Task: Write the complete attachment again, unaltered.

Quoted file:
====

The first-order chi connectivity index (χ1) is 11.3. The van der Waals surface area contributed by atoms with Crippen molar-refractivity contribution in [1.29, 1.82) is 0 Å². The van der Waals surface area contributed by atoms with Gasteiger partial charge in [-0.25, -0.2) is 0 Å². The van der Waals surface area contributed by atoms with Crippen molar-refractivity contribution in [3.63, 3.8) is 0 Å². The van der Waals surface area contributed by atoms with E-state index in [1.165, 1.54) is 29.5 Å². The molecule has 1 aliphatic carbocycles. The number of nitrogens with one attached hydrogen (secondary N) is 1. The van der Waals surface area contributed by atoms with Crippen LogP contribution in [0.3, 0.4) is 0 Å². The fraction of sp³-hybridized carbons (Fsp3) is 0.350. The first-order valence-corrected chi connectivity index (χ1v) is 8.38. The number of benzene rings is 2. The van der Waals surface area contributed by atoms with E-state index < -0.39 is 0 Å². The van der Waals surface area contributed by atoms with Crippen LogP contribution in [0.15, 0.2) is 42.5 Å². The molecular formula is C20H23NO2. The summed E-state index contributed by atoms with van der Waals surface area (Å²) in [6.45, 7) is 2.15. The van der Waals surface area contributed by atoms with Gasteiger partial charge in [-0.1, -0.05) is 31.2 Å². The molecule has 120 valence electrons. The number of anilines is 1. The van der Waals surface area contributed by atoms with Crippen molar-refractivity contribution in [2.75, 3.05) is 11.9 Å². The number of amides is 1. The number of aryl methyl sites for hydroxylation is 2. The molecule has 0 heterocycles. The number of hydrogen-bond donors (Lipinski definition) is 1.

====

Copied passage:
The first-order chi connectivity index (χ1) is 11.3. The van der Waals surface area contributed by atoms with Crippen molar-refractivity contribution in [1.29, 1.82) is 0 Å². The van der Waals surface area contributed by atoms with Gasteiger partial charge in [-0.25, -0.2) is 0 Å². The van der Waals surface area contributed by atoms with Crippen molar-refractivity contribution in [3.63, 3.8) is 0 Å². The van der Waals surface area contributed by atoms with E-state index in [1.165, 1.54) is 29.5 Å². The molecule has 1 aliphatic carbocycles. The number of nitrogens with one attached hydrogen (secondary N) is 1. The van der Waals surface area contributed by atoms with Crippen LogP contribution in [0.3, 0.4) is 0 Å². The fraction of sp³-hybridized carbons (Fsp3) is 0.350. The first-order valence-corrected chi connectivity index (χ1v) is 8.38. The number of benzene rings is 2. The van der Waals surface area contributed by atoms with E-state index < -0.39 is 0 Å². The van der Waals surface area contributed by atoms with Crippen LogP contribution in [0.15, 0.2) is 42.5 Å². The molecular formula is C20H23NO2. The summed E-state index contributed by atoms with van der Waals surface area (Å²) in [6.45, 7) is 2.15. The van der Waals surface area contributed by atoms with Gasteiger partial charge in [-0.1, -0.05) is 31.2 Å². The molecule has 120 valence electrons. The number of anilines is 1. The van der Waals surface area contributed by atoms with Crippen molar-refractivity contribution in [2.75, 3.05) is 11.9 Å². The number of amides is 1. The number of aryl methyl sites for hydroxylation is 2. The molecule has 0 heterocycles. The number of hydrogen-bond donors (Lipinski definition) is 1.